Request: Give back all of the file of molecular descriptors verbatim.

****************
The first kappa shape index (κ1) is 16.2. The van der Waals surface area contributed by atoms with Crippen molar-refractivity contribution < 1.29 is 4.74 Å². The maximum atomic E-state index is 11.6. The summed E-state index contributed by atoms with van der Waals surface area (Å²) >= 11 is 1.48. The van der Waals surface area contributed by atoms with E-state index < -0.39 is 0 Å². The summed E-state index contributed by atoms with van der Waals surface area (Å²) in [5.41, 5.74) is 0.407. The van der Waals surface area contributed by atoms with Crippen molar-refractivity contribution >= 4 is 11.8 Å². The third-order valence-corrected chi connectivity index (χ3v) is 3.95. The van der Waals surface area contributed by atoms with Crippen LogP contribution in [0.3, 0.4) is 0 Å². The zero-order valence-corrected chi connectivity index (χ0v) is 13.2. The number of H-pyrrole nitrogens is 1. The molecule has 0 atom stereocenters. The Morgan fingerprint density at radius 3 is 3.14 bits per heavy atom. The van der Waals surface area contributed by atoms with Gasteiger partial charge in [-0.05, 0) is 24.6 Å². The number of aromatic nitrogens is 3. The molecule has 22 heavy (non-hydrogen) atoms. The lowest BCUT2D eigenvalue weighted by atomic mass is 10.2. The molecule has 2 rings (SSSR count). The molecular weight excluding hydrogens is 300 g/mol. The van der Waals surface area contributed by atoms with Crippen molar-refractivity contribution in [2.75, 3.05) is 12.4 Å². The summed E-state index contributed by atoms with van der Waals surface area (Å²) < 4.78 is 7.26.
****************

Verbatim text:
The first kappa shape index (κ1) is 16.2. The van der Waals surface area contributed by atoms with Crippen molar-refractivity contribution < 1.29 is 4.74 Å². The maximum atomic E-state index is 11.6. The summed E-state index contributed by atoms with van der Waals surface area (Å²) >= 11 is 1.48. The van der Waals surface area contributed by atoms with E-state index < -0.39 is 0 Å². The summed E-state index contributed by atoms with van der Waals surface area (Å²) in [5.41, 5.74) is 0.407. The van der Waals surface area contributed by atoms with Crippen molar-refractivity contribution >= 4 is 11.8 Å². The third-order valence-corrected chi connectivity index (χ3v) is 3.95. The van der Waals surface area contributed by atoms with Crippen LogP contribution in [0.3, 0.4) is 0 Å². The zero-order valence-corrected chi connectivity index (χ0v) is 13.2. The number of H-pyrrole nitrogens is 1. The molecule has 0 atom stereocenters. The Morgan fingerprint density at radius 3 is 3.14 bits per heavy atom. The van der Waals surface area contributed by atoms with Gasteiger partial charge in [-0.05, 0) is 24.6 Å². The number of aromatic nitrogens is 3. The molecule has 22 heavy (non-hydrogen) atoms. The lowest BCUT2D eigenvalue weighted by atomic mass is 10.2. The molecule has 2 rings (SSSR count). The molecular weight excluding hydrogens is 300 g/mol. The van der Waals surface area contributed by atoms with Crippen molar-refractivity contribution in [2.75, 3.05) is 12.4 Å². The summed E-state index contributed by atoms with van der Waals surface area (Å²) < 4.78 is 7.26.